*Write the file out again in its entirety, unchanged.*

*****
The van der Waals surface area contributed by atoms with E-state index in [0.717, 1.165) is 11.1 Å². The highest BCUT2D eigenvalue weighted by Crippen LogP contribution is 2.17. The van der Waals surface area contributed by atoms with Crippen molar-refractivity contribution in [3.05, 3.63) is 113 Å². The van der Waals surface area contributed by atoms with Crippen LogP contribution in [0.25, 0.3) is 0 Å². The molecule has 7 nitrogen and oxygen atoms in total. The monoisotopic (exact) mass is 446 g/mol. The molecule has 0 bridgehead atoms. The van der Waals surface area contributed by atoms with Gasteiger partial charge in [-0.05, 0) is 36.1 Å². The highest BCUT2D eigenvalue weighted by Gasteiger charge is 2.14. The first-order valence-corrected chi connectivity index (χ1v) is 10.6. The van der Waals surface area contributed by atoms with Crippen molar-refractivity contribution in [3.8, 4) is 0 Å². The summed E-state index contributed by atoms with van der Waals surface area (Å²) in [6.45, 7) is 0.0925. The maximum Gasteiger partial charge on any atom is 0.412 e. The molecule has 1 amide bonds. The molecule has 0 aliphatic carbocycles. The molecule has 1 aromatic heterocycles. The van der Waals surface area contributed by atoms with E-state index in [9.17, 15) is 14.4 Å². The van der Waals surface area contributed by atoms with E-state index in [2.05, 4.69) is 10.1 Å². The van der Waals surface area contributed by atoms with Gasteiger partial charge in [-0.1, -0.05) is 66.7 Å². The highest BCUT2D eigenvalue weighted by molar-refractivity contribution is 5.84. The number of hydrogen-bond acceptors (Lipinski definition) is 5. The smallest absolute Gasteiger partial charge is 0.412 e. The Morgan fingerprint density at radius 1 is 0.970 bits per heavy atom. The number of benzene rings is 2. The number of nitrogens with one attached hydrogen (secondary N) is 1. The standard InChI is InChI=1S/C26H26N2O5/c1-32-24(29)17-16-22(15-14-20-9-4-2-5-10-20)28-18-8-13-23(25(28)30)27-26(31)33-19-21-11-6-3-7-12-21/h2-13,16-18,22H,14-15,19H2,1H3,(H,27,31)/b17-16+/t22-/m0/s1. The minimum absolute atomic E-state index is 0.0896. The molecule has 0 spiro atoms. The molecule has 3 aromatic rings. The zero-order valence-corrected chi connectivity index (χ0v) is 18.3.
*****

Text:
The van der Waals surface area contributed by atoms with E-state index in [0.717, 1.165) is 11.1 Å². The highest BCUT2D eigenvalue weighted by Crippen LogP contribution is 2.17. The van der Waals surface area contributed by atoms with Crippen molar-refractivity contribution in [3.05, 3.63) is 113 Å². The van der Waals surface area contributed by atoms with Crippen LogP contribution in [0.25, 0.3) is 0 Å². The molecule has 7 nitrogen and oxygen atoms in total. The monoisotopic (exact) mass is 446 g/mol. The molecule has 0 bridgehead atoms. The van der Waals surface area contributed by atoms with Gasteiger partial charge in [-0.05, 0) is 36.1 Å². The highest BCUT2D eigenvalue weighted by Gasteiger charge is 2.14. The first-order valence-corrected chi connectivity index (χ1v) is 10.6. The van der Waals surface area contributed by atoms with Crippen molar-refractivity contribution in [3.8, 4) is 0 Å². The summed E-state index contributed by atoms with van der Waals surface area (Å²) in [6.45, 7) is 0.0925. The maximum Gasteiger partial charge on any atom is 0.412 e. The molecule has 1 amide bonds. The molecule has 0 aliphatic carbocycles. The molecule has 1 aromatic heterocycles. The van der Waals surface area contributed by atoms with E-state index in [9.17, 15) is 14.4 Å². The van der Waals surface area contributed by atoms with E-state index in [2.05, 4.69) is 10.1 Å². The van der Waals surface area contributed by atoms with Gasteiger partial charge in [-0.1, -0.05) is 66.7 Å². The highest BCUT2D eigenvalue weighted by molar-refractivity contribution is 5.84. The number of hydrogen-bond acceptors (Lipinski definition) is 5. The smallest absolute Gasteiger partial charge is 0.412 e. The Morgan fingerprint density at radius 1 is 0.970 bits per heavy atom. The number of benzene rings is 2. The number of nitrogens with one attached hydrogen (secondary N) is 1. The standard InChI is InChI=1S/C26H26N2O5/c1-32-24(29)17-16-22(15-14-20-9-4-2-5-10-20)28-18-8-13-23(25(28)30)27-26(31)33-19-21-11-6-3-7-12-21/h2-13,16-18,22H,14-15,19H2,1H3,(H,27,31)/b17-16+/t22-/m0/s1. The minimum absolute atomic E-state index is 0.0896. The molecule has 0 spiro atoms. The molecule has 3 aromatic rings. The zero-order valence-corrected chi connectivity index (χ0v) is 18.3.